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JOURNAL ARTICLE

Total hip arthroplasty offset measurement: is C T scan the most accurate option?

G Pasquier, G Ducharne, E Sari Ali, F Giraud, A Mouttet, E Durante
Orthopaedics & Traumatology, Surgery & Research: OTSR 2010, 96 (4): 367-75
20471935

BACKGROUND: Femoral offset is difficult to precisely evaluate with conventional X-ray techniques. Femoral offset characterizes the balance between body weight and the resistance provided by the abductor muscles. Total hip arthroplasties should respect this balance.

HYPOTHESIS: Computed tomodensitometry (CT-scan) is more accurate than conventional X-ray to evaluate femoral offset.

MATERIALS AND METHODS: Sixty-one patients who received unilateral total hip arthroplasties were prospectively included in the study. Femoral offset was measured by three-dimensional CT-scan reconstruction using the "Hip Plan" (Symbios) software. Offset was also determined with conventional X-ray and results were compared. This software can be used to measure leg length by frontal telemetry. It was developed for preoperative-planning of cementless femoral stem implants with modular necks of various lengths and angles. All pre- and postoperative measurements were made according to the same protocol.

RESULTS: Femoral offset values in this study were very similar to anatomical values found in the literature. They were significantly higher than values obtained by conventional X-ray by an average of 8%. Implantation of hip replacements resulted in a significant increase in offset (1.88+/-4.71 mm) with a slight variation in leg length. Pre- and postoperative leg length increased slightly in the operated leg by an average of 1.66+/-5.63 mm. Seventeen percent of these femurs had high offset associated with small or average sized proximal medullary canals. This preoperative planning software made it possible to identify these difficulties and to adapt implant components using modular long 8 degrees varus necks to restore high offset. In most of these cases, only small femoral stems could be implanted because of the small size of the intramedullary femoral canal. These individual differences were identified with 3D CT-scan reconstruction and included in the preoperative planning. Moreover, leg length could also be evaluated with this method and included in the preplanning.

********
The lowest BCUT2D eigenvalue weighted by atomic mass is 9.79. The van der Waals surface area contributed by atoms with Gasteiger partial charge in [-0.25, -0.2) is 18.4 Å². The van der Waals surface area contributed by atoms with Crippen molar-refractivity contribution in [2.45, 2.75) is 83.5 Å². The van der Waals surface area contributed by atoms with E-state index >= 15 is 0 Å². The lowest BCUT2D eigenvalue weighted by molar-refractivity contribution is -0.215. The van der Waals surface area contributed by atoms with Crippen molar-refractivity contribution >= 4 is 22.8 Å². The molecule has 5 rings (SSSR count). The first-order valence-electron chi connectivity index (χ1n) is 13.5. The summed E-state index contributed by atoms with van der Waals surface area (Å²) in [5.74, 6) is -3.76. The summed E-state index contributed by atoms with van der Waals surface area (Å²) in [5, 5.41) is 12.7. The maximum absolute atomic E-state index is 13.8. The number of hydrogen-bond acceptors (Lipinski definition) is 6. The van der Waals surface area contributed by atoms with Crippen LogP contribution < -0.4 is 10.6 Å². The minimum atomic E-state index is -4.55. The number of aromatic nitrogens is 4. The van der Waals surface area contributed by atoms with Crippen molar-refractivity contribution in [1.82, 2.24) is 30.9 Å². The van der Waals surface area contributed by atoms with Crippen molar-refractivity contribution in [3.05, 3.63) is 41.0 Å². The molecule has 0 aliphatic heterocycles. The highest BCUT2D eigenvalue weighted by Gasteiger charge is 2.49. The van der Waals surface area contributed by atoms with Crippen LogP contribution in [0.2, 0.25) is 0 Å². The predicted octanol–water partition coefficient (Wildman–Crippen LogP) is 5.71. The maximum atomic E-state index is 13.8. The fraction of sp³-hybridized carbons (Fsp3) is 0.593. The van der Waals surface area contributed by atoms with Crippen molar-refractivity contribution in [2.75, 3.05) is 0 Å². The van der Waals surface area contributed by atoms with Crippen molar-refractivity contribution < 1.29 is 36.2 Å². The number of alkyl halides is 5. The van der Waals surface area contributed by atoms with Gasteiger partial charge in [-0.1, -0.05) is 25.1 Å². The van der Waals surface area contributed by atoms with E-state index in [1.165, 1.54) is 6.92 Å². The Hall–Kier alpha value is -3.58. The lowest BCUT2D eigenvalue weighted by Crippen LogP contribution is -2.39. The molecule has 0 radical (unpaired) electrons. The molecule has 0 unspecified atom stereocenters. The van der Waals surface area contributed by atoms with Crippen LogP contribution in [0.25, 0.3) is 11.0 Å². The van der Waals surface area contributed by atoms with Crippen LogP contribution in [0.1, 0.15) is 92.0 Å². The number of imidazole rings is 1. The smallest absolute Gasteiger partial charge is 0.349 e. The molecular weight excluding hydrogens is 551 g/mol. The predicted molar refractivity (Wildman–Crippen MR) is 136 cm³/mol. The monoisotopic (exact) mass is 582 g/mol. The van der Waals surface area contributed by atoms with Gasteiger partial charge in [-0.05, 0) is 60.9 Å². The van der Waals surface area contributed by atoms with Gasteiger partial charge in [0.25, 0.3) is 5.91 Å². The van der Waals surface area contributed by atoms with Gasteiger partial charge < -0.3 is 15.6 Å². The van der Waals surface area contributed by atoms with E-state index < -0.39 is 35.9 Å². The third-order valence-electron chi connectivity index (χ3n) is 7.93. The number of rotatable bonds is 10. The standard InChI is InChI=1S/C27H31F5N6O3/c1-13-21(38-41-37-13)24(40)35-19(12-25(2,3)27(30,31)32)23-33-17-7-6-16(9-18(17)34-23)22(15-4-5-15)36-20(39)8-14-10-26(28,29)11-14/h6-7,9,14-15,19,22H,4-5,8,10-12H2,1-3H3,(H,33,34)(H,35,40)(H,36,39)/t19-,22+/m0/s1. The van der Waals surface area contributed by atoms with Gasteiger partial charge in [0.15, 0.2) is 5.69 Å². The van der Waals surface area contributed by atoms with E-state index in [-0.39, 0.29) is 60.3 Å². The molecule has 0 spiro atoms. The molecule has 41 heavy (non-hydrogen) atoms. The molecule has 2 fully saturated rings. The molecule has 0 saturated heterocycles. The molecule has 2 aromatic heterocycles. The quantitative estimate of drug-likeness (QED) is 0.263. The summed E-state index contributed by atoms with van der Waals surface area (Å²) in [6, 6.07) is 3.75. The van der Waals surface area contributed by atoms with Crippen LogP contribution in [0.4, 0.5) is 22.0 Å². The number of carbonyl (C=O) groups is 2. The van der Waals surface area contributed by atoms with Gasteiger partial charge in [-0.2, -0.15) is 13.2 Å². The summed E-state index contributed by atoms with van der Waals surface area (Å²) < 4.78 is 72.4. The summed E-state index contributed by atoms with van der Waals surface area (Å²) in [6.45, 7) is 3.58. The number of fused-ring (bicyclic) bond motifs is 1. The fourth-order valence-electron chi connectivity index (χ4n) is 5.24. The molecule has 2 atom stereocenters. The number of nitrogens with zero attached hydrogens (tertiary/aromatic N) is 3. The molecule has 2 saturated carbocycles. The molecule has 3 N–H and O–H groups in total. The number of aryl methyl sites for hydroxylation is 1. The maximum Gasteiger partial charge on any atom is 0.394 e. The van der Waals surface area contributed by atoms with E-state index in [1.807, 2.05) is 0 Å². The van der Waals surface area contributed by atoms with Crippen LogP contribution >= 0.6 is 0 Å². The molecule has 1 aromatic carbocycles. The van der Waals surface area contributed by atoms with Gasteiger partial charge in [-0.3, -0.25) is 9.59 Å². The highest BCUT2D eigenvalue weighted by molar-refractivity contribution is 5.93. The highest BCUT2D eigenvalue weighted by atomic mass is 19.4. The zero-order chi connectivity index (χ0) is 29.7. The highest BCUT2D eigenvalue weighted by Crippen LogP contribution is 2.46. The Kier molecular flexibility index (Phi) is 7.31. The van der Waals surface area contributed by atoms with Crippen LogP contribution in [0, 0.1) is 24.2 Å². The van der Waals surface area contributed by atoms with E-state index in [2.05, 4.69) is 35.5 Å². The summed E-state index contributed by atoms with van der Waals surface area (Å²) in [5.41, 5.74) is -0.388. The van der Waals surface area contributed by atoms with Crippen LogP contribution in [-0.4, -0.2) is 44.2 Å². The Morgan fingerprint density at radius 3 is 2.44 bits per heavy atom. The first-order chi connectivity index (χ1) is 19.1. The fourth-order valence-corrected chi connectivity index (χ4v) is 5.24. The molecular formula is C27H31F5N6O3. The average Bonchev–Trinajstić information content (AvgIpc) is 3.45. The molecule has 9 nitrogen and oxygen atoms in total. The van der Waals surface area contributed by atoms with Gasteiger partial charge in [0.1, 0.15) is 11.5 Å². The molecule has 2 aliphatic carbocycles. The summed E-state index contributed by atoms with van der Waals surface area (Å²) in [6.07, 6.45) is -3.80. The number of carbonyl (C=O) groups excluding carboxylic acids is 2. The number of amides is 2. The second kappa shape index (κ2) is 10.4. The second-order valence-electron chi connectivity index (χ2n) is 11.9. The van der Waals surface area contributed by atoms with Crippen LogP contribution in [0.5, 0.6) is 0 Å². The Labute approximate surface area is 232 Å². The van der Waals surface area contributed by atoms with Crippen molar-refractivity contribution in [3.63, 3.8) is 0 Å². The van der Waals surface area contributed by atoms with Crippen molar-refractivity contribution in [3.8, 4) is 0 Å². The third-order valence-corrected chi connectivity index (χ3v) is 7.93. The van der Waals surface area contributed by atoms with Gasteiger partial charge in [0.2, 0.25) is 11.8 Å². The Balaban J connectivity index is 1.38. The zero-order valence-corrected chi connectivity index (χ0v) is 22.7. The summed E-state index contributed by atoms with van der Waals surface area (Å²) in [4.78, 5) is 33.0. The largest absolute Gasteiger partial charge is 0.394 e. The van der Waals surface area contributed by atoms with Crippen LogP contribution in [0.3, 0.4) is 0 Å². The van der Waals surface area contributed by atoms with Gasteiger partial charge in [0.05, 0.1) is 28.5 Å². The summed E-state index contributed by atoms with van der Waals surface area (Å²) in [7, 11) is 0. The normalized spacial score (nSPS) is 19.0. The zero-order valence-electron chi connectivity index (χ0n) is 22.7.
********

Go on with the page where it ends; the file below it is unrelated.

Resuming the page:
DISCUSSION: Compared to conventional X-ray, measurements obtained with this preoperative planning method using 3D CT-scan reconstruction are easy to obtain and not dependent upon test conditions because the frame is placed on the femoral axis. Measurements are not influenced by position inconsistencies or if the hip is fixed in external rotation. The significant number of cases with above average offset confirms the importance of obtaining these measurements and the necessity of adapting the strategy in these cases by using lateralized stems, or, as in our series, modular necks to adjust femoral offset and neck angle.

LEVEL OF EVIDENCE: Level III diagnostic prospective study.

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